European States speak out at UN debate over hate speech
Belgium’s Foreign Minister Yves Leterme told the Assembly that any strategy for conflict prevention must begin with the banishment of any hate speech “attacking the dignity of human beings, of nations, communities, or the right of States to exist.”
In his address to the annual General Debate, held at UN Headquarters in New York, Mr. Leterme noted that “far too often we have witnessed what terrible bloodbaths were caused by incitement of hatred. That kind of speech can have no place in this hall and in this Organization, whose key task is to promote peace and security by constructive cooperation.”
He stressed that Belgium fully supports the principle of “responsibility to protect,” which requires governments to protect their citizens against genocide, war crimes, ethnic cleansing and crimes against humanity.
“Our multilateral institutions need leaders and representatives of States who share basic approaches established on the unique dignity of each human being. National sovereignty implies responsibility.”
The concept of responsibility to protect has become critical, particularly following a surge of civil conflicts and serious human rights violations since the 1990s, Montenegro’s Prime Minister Milo Ðukanović said in his address yesterday.
Mr. Ðukanović backed the latest report of Secretary-General Ban Ki-moon on the issue and called on Member States to reach agreement soon on the crafting of appropriate mechanisms within the UN to deal with the issue.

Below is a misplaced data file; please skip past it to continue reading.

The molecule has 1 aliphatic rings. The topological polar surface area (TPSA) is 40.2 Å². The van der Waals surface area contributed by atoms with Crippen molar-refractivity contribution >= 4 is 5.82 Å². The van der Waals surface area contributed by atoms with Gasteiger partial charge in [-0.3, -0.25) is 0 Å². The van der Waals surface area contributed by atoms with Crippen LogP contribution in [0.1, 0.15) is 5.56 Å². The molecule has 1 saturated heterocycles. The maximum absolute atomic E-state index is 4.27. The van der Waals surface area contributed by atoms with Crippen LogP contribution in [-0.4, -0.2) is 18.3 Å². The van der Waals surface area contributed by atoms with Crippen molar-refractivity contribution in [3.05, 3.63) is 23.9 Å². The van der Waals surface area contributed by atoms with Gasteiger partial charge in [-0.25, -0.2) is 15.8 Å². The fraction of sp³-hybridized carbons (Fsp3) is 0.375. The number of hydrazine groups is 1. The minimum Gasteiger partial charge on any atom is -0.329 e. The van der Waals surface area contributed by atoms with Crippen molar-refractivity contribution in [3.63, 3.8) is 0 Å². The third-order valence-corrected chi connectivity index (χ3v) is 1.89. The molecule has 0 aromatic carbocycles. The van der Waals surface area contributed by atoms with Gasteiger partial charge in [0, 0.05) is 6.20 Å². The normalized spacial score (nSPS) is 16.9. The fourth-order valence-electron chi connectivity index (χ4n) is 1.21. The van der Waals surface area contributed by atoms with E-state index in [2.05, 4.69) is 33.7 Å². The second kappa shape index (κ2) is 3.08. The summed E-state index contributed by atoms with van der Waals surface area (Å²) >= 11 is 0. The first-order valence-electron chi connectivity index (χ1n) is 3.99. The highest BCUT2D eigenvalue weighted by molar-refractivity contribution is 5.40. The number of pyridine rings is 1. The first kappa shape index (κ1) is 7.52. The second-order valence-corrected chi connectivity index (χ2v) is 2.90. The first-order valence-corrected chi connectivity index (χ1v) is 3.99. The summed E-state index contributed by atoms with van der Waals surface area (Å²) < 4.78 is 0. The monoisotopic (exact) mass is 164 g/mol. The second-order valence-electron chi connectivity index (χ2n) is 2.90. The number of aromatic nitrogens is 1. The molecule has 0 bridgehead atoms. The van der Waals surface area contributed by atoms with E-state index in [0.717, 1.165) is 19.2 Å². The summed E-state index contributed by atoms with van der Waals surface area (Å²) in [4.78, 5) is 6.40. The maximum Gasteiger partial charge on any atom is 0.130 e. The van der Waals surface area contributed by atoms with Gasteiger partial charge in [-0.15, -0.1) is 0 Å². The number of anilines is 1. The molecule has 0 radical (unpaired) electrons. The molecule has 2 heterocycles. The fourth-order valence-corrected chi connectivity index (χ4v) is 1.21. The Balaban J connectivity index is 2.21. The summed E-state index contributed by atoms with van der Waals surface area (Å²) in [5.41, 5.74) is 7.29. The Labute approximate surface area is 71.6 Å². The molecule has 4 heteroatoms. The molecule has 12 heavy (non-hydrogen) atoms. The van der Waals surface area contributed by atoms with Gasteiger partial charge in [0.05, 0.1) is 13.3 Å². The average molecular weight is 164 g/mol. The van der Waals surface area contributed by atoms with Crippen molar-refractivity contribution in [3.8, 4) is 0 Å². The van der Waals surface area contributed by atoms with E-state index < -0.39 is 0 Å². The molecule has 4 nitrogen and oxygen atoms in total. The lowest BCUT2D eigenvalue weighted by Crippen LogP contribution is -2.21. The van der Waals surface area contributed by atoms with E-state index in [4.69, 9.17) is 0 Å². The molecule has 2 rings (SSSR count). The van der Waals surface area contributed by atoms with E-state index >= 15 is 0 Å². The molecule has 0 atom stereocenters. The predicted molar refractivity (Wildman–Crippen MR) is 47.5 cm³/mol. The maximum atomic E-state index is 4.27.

Miroslav Lajcák, Foreign Minister of Slovakia, said the international community was not focused enough on protecting civilians from war crimes and ethnic cleansing.
“We also cannot forget our obligation to prevent the incitement of those most serious crimes under international law and that this could be referred to the International Criminal Court (ICC), established for ending impunity for perpetrators of them,” he said.
Liechtenstein’s Foreign Minister Aurelia Frick described the ICC as proof that “over the last two decades multilateralism has perhaps been most successful in the area of international criminal justice.”
Ms. Frick said the court, which is based in The Hague in the Netherlands, has been remarkably successful in its early years and yet subject to controversial political discussions as well.
“This is not surprising, because justice can be difficult, and can seem inconvenient. That is particularly true in situations of ongoing conflict.”
Rumiana Jeleva, Bulgarian Foreign Minister, used her address to also warn that hate speech is still likely to generate fears and tensions between different racial, ethnic, national, religious or social groups.
“We therefore call for full compliance with human rights and fundamental freedoms in the Western Balkans,” she said, referring to a region where hate speech has frequently led to actual bloodshed during the past 20 years.
Austria’s Michael Spindelegger, who serves as his country’s Federal Minister for European and International Affairs, spoke out against what he said was “unacceptable remarks” by Iranian President Mahmoud Ahmadinejad in his address to the General Assembly earlier this week.
“We reject any abuse of the UN General Assembly as a platform for intolerance, anti-Semitism and racial hatred.”
Mr. Spindelegger noted that with its position in the heart of Europe and at the crossroads of different cultures, religions and political systems for many years, Austria has tried in recent years to become a “platform for peace and dialogue,” playing host to UN offices and international negotiations to resolve long-running disputes.
Romanian Foreign Minister Cristian Diaconescu reiterated what he described as his country’s “fight against extremism, xenophobia and all forms of racism and discrimination.”
Mr. Diaconescu noted that his country was a strong supporter of multiculturalism, and inter-cultural and inter-religious dialogue, and therefore backed the Alliance of Civilizations.